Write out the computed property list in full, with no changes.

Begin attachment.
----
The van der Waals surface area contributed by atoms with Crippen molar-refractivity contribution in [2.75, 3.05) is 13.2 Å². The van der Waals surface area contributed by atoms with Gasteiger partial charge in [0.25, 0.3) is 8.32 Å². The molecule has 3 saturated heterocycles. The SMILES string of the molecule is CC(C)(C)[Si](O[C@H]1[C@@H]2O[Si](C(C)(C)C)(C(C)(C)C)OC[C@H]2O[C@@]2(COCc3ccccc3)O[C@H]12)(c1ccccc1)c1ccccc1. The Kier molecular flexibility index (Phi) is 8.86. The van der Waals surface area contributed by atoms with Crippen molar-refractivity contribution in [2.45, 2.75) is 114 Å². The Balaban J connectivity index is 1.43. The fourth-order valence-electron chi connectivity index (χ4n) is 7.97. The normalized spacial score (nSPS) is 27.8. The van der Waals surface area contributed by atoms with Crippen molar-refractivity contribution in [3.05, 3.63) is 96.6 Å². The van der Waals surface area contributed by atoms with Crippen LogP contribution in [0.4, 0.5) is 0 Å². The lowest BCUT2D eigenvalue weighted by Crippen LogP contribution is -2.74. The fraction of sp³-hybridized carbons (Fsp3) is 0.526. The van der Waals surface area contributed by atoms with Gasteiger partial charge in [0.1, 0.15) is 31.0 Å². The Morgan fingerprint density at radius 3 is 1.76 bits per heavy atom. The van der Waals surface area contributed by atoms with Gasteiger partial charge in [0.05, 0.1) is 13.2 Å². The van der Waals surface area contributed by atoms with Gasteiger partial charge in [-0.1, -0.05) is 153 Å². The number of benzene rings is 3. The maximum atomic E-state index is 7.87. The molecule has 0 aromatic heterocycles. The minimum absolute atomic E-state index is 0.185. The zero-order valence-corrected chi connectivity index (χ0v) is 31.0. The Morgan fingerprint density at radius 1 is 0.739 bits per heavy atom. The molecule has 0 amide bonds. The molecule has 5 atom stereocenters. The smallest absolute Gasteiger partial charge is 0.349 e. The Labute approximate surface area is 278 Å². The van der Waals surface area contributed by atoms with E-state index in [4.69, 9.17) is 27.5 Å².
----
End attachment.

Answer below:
The van der Waals surface area contributed by atoms with Crippen molar-refractivity contribution in [2.75, 3.05) is 13.2 Å². The van der Waals surface area contributed by atoms with Gasteiger partial charge in [0.25, 0.3) is 8.32 Å². The molecule has 3 saturated heterocycles. The SMILES string of the molecule is CC(C)(C)[Si](O[C@H]1[C@@H]2O[Si](C(C)(C)C)(C(C)(C)C)OC[C@H]2O[C@@]2(COCc3ccccc3)O[C@H]12)(c1ccccc1)c1ccccc1. The Kier molecular flexibility index (Phi) is 8.86. The van der Waals surface area contributed by atoms with Crippen molar-refractivity contribution in [2.45, 2.75) is 114 Å². The Balaban J connectivity index is 1.43. The fourth-order valence-electron chi connectivity index (χ4n) is 7.97. The normalized spacial score (nSPS) is 27.8. The van der Waals surface area contributed by atoms with Crippen molar-refractivity contribution in [3.05, 3.63) is 96.6 Å². The van der Waals surface area contributed by atoms with Crippen LogP contribution in [0.4, 0.5) is 0 Å². The lowest BCUT2D eigenvalue weighted by Crippen LogP contribution is -2.74. The fraction of sp³-hybridized carbons (Fsp3) is 0.526. The van der Waals surface area contributed by atoms with Gasteiger partial charge in [0.1, 0.15) is 31.0 Å². The Morgan fingerprint density at radius 3 is 1.76 bits per heavy atom. The van der Waals surface area contributed by atoms with Gasteiger partial charge in [0.05, 0.1) is 13.2 Å². The van der Waals surface area contributed by atoms with Gasteiger partial charge in [-0.1, -0.05) is 153 Å². The number of benzene rings is 3. The maximum atomic E-state index is 7.87. The molecule has 0 aromatic heterocycles. The minimum absolute atomic E-state index is 0.185. The zero-order valence-corrected chi connectivity index (χ0v) is 31.0. The Morgan fingerprint density at radius 1 is 0.739 bits per heavy atom. The molecule has 0 amide bonds. The molecule has 5 atom stereocenters. The smallest absolute Gasteiger partial charge is 0.349 e. The Labute approximate surface area is 278 Å². The van der Waals surface area contributed by atoms with E-state index in [4.69, 9.17) is 27.5 Å².